A major technological breakthrough in the production of “NPI”, a substitute for refined nickel mined and concentrated in Cuba – as well as Canada. Russia and Australia – is already having a major impact on the nickel market and causing reductions in the price of nickel. This will probably reduce Cuba’s foreign exchange earnings from nickel exports in future, and will likely halt any expansions of nickel mining for years or even decades to come.
A June 11 2010 report by Andy Hoffman in the Toronto Globe and Mail describes a new product, “nickel pig iron” or “NPI”, that permits a low cost alternative to nickel with obvious implications for the Cuban, Canadian and international nickel industry. NPI is a low-cost and low-tech innovation in the production of stainless steel, developed since 2006 on China. It now accounts for about 10% of world’s $21-billion-a-year nickel market and is increasing rapidly in China, as indicated in the chart below. It also has a long way to go before it captures a large share of the Chinese nickel market.The emergence of NPI has reduced the demand for smelted and refined nickel from traditional sources and will likely lead to further reductions in future. The peak prices of nickel in 2006-2007 that resulted from the tightening market generated by sustained Chinese economic growth over the last 30 years and the general rapid expansion of the world economy from 2000 to 2007 are likely a thing of the past. The cost of NPI will put a permanent ceiling on nickel prices and perhaps reduce demand and mine extraction for traditional nickel in future.
The new technology is based on the direct smelting via cheap electricity of Indonesian or Philippine ore that contains very low levels of nickel – around 2% – but also around 50% iron ore together with coking coal and a mix of gravel and sand . This produces the NPI that is suitable for stainless steel products.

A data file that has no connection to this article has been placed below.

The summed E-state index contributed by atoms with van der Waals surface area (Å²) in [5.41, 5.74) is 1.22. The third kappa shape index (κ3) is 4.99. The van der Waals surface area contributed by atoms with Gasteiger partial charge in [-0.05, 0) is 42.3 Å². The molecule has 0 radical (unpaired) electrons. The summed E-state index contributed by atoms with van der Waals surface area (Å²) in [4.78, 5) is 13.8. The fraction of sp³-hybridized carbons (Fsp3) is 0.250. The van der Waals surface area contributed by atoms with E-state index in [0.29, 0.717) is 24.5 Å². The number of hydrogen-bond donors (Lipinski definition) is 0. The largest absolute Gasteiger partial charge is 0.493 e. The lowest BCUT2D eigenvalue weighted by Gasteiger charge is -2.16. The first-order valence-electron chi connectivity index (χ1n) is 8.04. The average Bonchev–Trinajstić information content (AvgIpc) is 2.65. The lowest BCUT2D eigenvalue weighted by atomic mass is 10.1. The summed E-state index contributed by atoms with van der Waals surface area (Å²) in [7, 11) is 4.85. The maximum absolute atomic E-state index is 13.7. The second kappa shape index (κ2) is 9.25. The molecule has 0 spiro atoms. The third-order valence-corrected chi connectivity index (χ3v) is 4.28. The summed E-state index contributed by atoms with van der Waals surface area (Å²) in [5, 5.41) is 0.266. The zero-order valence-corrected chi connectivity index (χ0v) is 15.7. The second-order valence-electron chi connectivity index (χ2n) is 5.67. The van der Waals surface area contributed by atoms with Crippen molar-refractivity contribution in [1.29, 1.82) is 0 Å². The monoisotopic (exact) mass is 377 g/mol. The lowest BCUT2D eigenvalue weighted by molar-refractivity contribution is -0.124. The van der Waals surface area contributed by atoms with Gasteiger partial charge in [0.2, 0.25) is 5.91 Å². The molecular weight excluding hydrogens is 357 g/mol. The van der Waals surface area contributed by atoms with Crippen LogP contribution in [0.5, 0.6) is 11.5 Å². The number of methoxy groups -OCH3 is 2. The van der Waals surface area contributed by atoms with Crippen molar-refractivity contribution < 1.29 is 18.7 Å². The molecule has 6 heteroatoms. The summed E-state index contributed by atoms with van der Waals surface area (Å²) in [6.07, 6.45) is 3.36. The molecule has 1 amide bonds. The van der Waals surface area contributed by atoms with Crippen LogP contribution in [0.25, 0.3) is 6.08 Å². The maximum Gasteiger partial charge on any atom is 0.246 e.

Hoffman estimates that future prices for nickel will remain below about $8.50 per lb. after peaking at about $24.00 a pound in 2007. This means that Cuba’s foreign exchange earnings will never again reach the approximate $2.33 billion of 2007. More likely they would remain around one third this level and then perhaps diminish if new mine development were to be halted because of sustained low prices and shrinking markets.
But there are some questions about the long term attractiveness of NPI.
- Does it produce a high grade stainless steel of consistent quality?
- To what extent is the electricity used for the smelting process subsidized?
- To what extent does the relative cost competitiveness depend on China’s grossly and obviously undervalued exchange rate?
- Will environmental concerns and potential pollution abatement costs of mining coal for coking purposes raise costs and reduce the competitiveness of China’s NPI production?
Hilarious !! NPI is nothing new and has been around for a hundred years. The author of that G&M article got called out by numerous bloggers who have a metallurgical background. It was like saying a Chinese bar owner will be putting a serious dent in whiskey producers as he has started putting only half a shot of Rye in his drinks instead of a full shot. As if Chinese products weren’t already of poor quality, someone has decided to make them worse. The problem is these journalism grads rush to press with their stories but don’t run it past any experts in the field.. The author could have easily checked with a metallurgist before publishing. In metallurgy as in everything else, garbage in, garbage out.
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